Sports dietitians are the experts when it comes to recommendations for fueling your body for exercise or sports. They are constantly educating themselves to provide athletes with the best, most relevant information so they can run faster, swim longer and train harder.
For this article, I reached out to a few of my favorite sports dietitians, asking them for their expert opinions on the questions they hear most often.
The Question: Does what I eat before a workout depend on the type of exercise I'll be doing?
The Expert: Torey Armul MS, RDN, CSSD, National Spokesperson for the Academy of Nutrition and Dietetics in Columbus, Ohio.
The Answer: Armul says it's wise to customize your pre-workout snack to accommodate your type of workout. Duration and effort exerted during exercise affect how much nourishment you need, but she says that "smart pre-workout snacks contain the same basic nutrients, and can be tailored to give your body the fuel it needs for different types of exercise."
For lighter exercise, or training that lasts less than an hour, Armul recommends easily digestible carbohydrates "for quick bursts of energy." She suggests a PB&J sandwich, a fruit smoothie, a banana with peanut butter or an apple with a granola bar. If your workout lasts more than an hour and is more intense, choose carbohydrates that take a little longer for your body to digest. Foods such as wheat bread and oatmeal are good choices, because "the additional fiber slows down digestion to provide a slower, more extended release of energy."
The Question: What should I eat before exercise?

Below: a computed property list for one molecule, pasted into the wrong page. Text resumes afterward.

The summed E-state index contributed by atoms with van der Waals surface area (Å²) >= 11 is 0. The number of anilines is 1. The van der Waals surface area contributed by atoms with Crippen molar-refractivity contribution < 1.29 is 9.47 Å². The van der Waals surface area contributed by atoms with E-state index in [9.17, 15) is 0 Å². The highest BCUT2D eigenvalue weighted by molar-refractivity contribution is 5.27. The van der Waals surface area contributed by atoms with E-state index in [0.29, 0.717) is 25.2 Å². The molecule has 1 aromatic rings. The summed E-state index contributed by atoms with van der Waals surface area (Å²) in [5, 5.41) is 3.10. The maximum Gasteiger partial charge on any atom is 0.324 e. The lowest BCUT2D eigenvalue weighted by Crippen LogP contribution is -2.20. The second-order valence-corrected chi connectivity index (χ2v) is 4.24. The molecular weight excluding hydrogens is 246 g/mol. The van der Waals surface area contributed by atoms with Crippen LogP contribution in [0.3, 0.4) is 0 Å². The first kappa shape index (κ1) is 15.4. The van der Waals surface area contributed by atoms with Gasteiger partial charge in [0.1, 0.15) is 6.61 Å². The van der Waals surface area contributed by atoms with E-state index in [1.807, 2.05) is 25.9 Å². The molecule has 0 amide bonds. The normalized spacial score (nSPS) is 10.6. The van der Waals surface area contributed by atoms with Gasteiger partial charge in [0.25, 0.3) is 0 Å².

The Expert: Nancy Clark MS RD CSSD, author of the best-selling Nancy Clark's Sports Nutrition Guidebook and private practitioner in the Boston-area.
The Answer: Clark says it depends on how hard and long you will be exercising and how well your intestinal tract tolerates food. If you have an intense workout planned, she recommends something smaller that your body can digest quickly, such as a plain bagel with peanut butter. It's also important to know your body: "Some people have cast-iron stomachs and can eat anything pre-exercise without fear of intestinal distress. Others need to wait a few hours." Clark explains that "because each person has a unique response to pre-exercise food, they should experiment with a variety of options. Carbohydrate-based foods (breads, melon, potato) digest easily and are generally the best options."
Finally, the length of your workout or event also dictates what you should eat. Clark says if you're going to be active "for more than 60 to 90 minutes, eating a pre-exercise meal or snack will enhance your stamina and endurance. Pre-exercise food is less important before a 30-minute exercise session (assuming you are not hungry)."
Looking for the perfect pre-exercise snack formula? Clark suggests approximately 2 calories of carbohydrates per pound of body weight (0.5g carbohydrate per pound). For a 150-pound athlete, that equates to a snack or meal with about 300 calories from carbohydrates. She also recommends adding a little fat or protein to help with flavor and satiety. But don't go overboard, because too much fat or protein can lead to cramping or an unsettled stomach.
The Question: When do I need a recovery snack and what should it be?
The Expert: Kim Larson RD, CD, CSSD, National Spokesperson for the Academy of Nutrition and Dietetics and Sports Dietitian at Total Health, based in Seattle, Washington.